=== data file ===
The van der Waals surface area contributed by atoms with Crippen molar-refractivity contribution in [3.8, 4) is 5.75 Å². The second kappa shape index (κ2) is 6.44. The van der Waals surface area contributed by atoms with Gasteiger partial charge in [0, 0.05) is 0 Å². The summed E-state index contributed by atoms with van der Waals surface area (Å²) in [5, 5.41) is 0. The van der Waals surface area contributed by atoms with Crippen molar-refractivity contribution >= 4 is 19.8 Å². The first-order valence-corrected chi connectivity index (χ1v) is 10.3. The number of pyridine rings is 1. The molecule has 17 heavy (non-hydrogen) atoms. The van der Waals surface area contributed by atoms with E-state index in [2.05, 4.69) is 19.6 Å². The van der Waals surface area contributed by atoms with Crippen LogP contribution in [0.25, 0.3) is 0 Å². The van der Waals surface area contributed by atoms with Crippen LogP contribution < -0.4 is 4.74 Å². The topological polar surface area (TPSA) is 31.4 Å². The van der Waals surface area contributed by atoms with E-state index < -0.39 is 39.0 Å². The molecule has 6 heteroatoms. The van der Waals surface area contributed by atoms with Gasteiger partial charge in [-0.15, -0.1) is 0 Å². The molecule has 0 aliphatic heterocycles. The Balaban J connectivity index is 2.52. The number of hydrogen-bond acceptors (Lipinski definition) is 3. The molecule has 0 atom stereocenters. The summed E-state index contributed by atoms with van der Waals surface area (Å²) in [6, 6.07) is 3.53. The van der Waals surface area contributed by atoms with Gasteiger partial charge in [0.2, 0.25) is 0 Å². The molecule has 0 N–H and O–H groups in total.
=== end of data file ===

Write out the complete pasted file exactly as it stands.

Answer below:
The van der Waals surface area contributed by atoms with Crippen molar-refractivity contribution in [3.8, 4) is 5.75 Å². The second kappa shape index (κ2) is 6.44. The van der Waals surface area contributed by atoms with Gasteiger partial charge in [0, 0.05) is 0 Å². The summed E-state index contributed by atoms with van der Waals surface area (Å²) in [5, 5.41) is 0. The van der Waals surface area contributed by atoms with Crippen molar-refractivity contribution >= 4 is 19.8 Å². The first-order valence-corrected chi connectivity index (χ1v) is 10.3. The number of pyridine rings is 1. The molecule has 17 heavy (non-hydrogen) atoms. The van der Waals surface area contributed by atoms with E-state index in [2.05, 4.69) is 19.6 Å². The van der Waals surface area contributed by atoms with Crippen LogP contribution in [0.25, 0.3) is 0 Å². The van der Waals surface area contributed by atoms with Crippen LogP contribution < -0.4 is 4.74 Å². The topological polar surface area (TPSA) is 31.4 Å². The van der Waals surface area contributed by atoms with E-state index < -0.39 is 39.0 Å². The molecule has 6 heteroatoms. The van der Waals surface area contributed by atoms with Gasteiger partial charge in [-0.15, -0.1) is 0 Å². The molecule has 0 aliphatic heterocycles. The Balaban J connectivity index is 2.52. The number of hydrogen-bond acceptors (Lipinski definition) is 3. The molecule has 0 atom stereocenters. The summed E-state index contributed by atoms with van der Waals surface area (Å²) in [6, 6.07) is 3.53. The van der Waals surface area contributed by atoms with Gasteiger partial charge in [0.2, 0.25) is 0 Å². The molecule has 0 N–H and O–H groups in total.